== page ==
So Dave had just taken his first ride on his rebuilt Triumph Tiger… and then he stopped to look at it. Ooops…
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After riding (on a bubblewrap seat) to the end of the road and back, I decided to let the engine run for a few minutes so that I could get the tickover adjusted on the carb. This was when I noticed that one of the exhaust pipes was getting hotter than the other and starting to blue slightly. This was a bit of a mystery so some investigation was needed. This came via a posting on the RC message board (thanks guys) I followed some general advice and following the re-adjustment of the tappets, the problem seems cured.
Now that everything appeared to be running OK I set about fitting the bathtub and generally tidying up any loose ends. I still needed a rear numberplate and light holder, a seat and a speedo. I hung on for a couple of weeks, I had been scouring the small ads in various publications without much luck.
It was no good I would have to buy new items. I ordered a reconditioned speedo from David Woods at Chronometric Speedos and the seat and rear numberplate from Tri-Supply.
These items were all I needed to finish my restoration and I awaited eagerly for them to arrive. I wasn’t disappointed and both parcels arrived within a couple of days. I couldn’t wait to fit the parts to get finished.
I started to fit the rear numberplate on a Friday evening, and it seemed quite a straightforward job. I already had the wires in place for the rear light unit so it was just a mater of connecting the wires and fitting the numberplate to the bathtub. This I did without any problem and I was even happier to see the rear brake light worked with a minor adjustment to the switch.
Next I thought I would fit the seat catch and then the seat. As usual, what seemed to be a minor job turned out to be a major headache. It soon became apparent that I should have fitted the seat knob assembly before the bathtub. There was just no way of getting the circlip in behind the spring with the bathtub in place. I started by just loosening the bathtub on one side to give a bit of room, this then progressed to totally removing the bathtub and the rear numberplate. No problem I thought, with the seat knob assembly now in place, just refit the bathtub and number plate.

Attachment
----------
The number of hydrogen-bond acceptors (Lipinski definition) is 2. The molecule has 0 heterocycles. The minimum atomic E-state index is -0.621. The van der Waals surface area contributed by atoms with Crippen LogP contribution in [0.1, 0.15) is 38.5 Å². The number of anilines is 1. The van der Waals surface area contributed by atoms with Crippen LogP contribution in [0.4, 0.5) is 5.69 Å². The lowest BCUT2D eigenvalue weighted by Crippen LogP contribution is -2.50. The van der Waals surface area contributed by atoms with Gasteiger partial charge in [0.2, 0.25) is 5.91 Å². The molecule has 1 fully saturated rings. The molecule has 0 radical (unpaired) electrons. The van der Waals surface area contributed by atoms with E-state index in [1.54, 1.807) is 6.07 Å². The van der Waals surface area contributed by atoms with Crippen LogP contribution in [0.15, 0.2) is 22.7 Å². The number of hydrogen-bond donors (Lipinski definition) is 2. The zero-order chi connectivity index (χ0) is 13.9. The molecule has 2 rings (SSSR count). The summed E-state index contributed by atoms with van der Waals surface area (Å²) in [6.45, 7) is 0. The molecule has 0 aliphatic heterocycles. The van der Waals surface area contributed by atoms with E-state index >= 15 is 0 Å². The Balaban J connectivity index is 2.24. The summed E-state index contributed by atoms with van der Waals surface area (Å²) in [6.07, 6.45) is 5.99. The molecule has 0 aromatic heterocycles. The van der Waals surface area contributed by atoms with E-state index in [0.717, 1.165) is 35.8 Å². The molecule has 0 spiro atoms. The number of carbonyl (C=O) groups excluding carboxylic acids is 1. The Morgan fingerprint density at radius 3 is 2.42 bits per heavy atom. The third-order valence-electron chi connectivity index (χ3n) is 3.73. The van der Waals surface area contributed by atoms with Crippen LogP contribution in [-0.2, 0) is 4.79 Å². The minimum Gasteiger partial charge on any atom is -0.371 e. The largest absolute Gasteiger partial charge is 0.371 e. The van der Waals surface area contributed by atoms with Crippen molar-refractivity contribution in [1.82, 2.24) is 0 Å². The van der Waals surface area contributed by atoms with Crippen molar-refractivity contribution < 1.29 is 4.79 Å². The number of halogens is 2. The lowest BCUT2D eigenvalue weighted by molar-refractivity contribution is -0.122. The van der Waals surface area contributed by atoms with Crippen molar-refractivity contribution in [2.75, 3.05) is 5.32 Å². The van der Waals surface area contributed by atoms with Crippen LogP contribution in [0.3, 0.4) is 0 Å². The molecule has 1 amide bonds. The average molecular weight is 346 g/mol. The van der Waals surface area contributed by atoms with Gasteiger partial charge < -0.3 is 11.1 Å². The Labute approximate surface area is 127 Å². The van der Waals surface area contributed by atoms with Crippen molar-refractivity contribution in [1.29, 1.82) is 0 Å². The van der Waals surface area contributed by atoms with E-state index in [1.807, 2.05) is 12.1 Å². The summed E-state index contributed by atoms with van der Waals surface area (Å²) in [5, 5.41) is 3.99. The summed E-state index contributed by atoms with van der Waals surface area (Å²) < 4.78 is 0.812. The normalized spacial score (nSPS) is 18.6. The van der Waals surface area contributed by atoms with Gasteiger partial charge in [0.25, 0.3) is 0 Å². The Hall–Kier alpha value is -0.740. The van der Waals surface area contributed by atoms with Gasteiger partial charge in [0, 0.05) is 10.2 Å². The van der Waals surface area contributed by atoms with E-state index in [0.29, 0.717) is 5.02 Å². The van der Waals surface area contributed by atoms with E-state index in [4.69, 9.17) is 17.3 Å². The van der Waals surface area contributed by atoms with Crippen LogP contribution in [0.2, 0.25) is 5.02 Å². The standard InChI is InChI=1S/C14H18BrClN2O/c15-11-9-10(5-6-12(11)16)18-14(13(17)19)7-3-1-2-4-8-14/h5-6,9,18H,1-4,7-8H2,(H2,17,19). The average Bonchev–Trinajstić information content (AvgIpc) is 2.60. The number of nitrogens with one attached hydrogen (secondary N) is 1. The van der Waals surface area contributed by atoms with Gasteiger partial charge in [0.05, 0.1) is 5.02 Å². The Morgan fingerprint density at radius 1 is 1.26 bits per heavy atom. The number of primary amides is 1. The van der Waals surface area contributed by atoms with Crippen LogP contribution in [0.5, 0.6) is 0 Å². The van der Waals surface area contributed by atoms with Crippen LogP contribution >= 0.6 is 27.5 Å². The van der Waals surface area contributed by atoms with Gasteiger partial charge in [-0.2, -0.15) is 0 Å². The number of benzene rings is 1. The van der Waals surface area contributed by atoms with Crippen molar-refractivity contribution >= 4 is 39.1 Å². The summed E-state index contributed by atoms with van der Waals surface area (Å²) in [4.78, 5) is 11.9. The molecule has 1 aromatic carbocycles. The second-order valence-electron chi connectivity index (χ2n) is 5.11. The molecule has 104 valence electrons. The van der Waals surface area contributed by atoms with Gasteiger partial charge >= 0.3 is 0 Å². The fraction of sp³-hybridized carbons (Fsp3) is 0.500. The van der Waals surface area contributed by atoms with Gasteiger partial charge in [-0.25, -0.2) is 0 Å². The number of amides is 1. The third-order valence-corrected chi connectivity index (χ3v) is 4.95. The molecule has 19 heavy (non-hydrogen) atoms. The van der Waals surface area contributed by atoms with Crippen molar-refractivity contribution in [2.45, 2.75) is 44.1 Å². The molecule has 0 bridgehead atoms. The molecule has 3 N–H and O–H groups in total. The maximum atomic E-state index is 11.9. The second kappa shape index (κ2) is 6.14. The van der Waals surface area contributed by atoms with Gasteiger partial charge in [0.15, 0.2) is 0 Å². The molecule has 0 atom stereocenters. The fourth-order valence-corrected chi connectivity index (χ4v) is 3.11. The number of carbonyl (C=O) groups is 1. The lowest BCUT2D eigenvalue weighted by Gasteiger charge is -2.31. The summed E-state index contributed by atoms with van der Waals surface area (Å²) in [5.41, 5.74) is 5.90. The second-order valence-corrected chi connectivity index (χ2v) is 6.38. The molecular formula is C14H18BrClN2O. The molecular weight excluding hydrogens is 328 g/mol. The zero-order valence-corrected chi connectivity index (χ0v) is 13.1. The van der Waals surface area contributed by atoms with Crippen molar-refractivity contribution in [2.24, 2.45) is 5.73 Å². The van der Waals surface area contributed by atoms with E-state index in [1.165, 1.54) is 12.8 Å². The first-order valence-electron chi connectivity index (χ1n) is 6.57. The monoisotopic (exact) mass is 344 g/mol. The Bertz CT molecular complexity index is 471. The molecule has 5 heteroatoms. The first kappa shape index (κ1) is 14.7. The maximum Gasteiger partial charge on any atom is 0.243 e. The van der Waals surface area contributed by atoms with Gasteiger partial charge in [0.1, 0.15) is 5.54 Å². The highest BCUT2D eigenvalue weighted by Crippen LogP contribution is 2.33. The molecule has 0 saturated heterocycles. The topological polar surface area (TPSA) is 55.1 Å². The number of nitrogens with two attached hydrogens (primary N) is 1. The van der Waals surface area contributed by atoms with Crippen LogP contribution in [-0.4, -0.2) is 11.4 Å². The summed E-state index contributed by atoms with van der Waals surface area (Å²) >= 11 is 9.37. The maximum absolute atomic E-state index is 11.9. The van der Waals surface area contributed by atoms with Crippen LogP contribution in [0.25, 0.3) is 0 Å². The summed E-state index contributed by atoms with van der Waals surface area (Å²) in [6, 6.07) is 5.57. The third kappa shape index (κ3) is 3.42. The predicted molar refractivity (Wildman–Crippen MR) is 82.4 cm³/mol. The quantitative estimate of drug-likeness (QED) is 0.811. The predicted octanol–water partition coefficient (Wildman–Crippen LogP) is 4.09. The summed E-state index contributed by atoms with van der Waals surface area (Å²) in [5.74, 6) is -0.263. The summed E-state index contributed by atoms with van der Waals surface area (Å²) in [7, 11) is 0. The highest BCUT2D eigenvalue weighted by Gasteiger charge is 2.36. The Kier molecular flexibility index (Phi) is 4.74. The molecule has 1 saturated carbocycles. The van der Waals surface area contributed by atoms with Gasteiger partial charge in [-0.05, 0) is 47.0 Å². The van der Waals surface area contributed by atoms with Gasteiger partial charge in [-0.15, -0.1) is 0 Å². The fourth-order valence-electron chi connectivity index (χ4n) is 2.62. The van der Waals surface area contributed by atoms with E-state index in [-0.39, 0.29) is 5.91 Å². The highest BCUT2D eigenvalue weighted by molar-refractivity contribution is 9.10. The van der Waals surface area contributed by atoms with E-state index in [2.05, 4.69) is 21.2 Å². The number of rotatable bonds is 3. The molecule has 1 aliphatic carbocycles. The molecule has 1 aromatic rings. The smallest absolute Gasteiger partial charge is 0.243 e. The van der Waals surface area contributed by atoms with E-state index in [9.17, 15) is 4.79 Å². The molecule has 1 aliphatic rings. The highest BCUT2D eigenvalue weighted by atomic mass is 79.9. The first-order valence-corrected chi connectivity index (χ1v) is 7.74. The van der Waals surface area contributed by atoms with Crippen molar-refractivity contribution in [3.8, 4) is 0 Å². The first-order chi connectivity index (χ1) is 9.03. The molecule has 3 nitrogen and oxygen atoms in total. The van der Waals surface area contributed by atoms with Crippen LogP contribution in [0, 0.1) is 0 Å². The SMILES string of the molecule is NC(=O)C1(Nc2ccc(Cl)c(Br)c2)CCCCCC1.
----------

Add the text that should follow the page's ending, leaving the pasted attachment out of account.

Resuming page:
This was where the trouble started. By this time it was nearly 10pm and getting rather dark. I had got my lead light from the garage to add to the dim garage lights. I was getting tired and frustrated, I just couldn’t seem to get the rear numberplate to go back on. I was getting annoyed and came close to scratching the paintwork on the bathtub when the screwdriver slipped for about the fourth time. This was the sign to give up and try again tomorrow.
I put everything away in the garage, this is an art in itself as space is a premium. I have to manoeuvre my Triumph Sprint ST around whenever I work on the Tiger and everything is a snug fit. I felt pretty despondent when I shut up shop at around 11pm that evening and went indoors to sulk in front of the TV.
I woke early the next morning and was in the garage by 8.30, determined to get everything finished.
It just goes to show what a good night’s sleep and a fresh approach can achieve. I had the bathtub and rear numberplate back together in less than half an hour and turned my attention to the seat and speedo.
This was a breeze compared to the previous evening and I was soon standing back and admiring the finished 1960 Triumph T100A. I looked around to soak up the applause from the crowd, only to find an empty street. It was still only 9.15 in a quiet cul-de-sac in Essex. I wanted to shout from the rooftops that after fourteen months of cleaning, degreasing, painting, spannering and more cleaning, I had finally reached my holy grail.
Instead, I went back in doors for a bacon sarnie and a cup of tea.
Straight after breakfast I re-emerged to gloat over my handiwork. I persuaded my wife to come and take a look and even she was now impressed. All through the restoration I would regularly show her small pieces of shiny restored Triumph. None of them seemed to get her as enthusiastic as I was (I can’t think why). I would get a ‘lovely, what is it?’ or a ‘Mmm, very nice’ but luckily never a ‘how much did that cost?’ I must admit I am very lucky to have an understanding wife who never moaned about the time I spent working on the Tiger.
Triumph 500 Stuff on eBay.co.uk
I stood for some time pondering what to do next, when my wife asked if was going to ride it. Well, I should wait until all the legal niceties are taken care of but… no one’s looking so a quick run around the block won’t hurt. Anyway it will need road testing before the MoT.
The Tiger started second kick and I was soon trundling off to the end of the turning and out onto the open highway. Apart from the short bursts up and down the road during the rebuild this was the first time I had ridden it properly. It was almost like learning to ride again, but I soon got the hang of the foot controls being opposite to my modern Triumph.
The run around the block raised a few minor points that needed attention. The carb needed some fine tuning, everything was fine until it reached top revs when it would give a bit of a splutter. But on the whole it ran very well, I was even surprised that the brakes weren’t that bad.
I returned home with a grand total of two miles showing on the freshly reconditioned speedo. The first two of many, I hope.
Rebuilding a bike is one thing. Making it legal; now that’s an entirely different kettle of cod. Next time Dave has to tackle the paperwork…